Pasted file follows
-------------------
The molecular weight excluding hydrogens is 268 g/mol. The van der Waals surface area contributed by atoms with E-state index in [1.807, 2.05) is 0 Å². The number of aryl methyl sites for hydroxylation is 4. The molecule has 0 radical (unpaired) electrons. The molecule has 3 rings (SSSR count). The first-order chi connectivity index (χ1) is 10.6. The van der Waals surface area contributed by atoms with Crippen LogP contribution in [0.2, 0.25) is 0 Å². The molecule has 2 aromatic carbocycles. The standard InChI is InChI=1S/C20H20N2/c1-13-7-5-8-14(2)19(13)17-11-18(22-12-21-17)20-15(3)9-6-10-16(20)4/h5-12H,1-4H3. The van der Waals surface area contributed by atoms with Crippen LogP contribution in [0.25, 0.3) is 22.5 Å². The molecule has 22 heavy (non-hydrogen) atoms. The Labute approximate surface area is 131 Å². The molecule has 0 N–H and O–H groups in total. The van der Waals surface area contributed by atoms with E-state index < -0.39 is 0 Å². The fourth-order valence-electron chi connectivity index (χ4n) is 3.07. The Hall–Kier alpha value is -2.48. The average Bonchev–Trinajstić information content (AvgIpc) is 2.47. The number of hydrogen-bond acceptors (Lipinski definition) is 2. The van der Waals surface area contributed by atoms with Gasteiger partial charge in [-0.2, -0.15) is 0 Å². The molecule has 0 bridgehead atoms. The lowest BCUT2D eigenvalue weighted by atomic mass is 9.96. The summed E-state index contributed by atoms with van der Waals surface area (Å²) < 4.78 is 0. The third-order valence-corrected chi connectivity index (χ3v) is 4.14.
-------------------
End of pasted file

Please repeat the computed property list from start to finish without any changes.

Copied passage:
The molecular weight excluding hydrogens is 268 g/mol. The van der Waals surface area contributed by atoms with E-state index in [1.807, 2.05) is 0 Å². The number of aryl methyl sites for hydroxylation is 4. The molecule has 0 radical (unpaired) electrons. The molecule has 3 rings (SSSR count). The first-order chi connectivity index (χ1) is 10.6. The van der Waals surface area contributed by atoms with Crippen LogP contribution in [0.2, 0.25) is 0 Å². The molecule has 2 aromatic carbocycles. The standard InChI is InChI=1S/C20H20N2/c1-13-7-5-8-14(2)19(13)17-11-18(22-12-21-17)20-15(3)9-6-10-16(20)4/h5-12H,1-4H3. The van der Waals surface area contributed by atoms with Crippen LogP contribution in [0.25, 0.3) is 22.5 Å². The molecule has 22 heavy (non-hydrogen) atoms. The Labute approximate surface area is 131 Å². The molecule has 0 N–H and O–H groups in total. The van der Waals surface area contributed by atoms with E-state index < -0.39 is 0 Å². The fourth-order valence-electron chi connectivity index (χ4n) is 3.07. The Hall–Kier alpha value is -2.48. The average Bonchev–Trinajstić information content (AvgIpc) is 2.47. The number of hydrogen-bond acceptors (Lipinski definition) is 2. The van der Waals surface area contributed by atoms with Gasteiger partial charge in [-0.2, -0.15) is 0 Å². The molecule has 0 bridgehead atoms. The lowest BCUT2D eigenvalue weighted by atomic mass is 9.96. The summed E-state index contributed by atoms with van der Waals surface area (Å²) < 4.78 is 0. The third-order valence-corrected chi connectivity index (χ3v) is 4.14.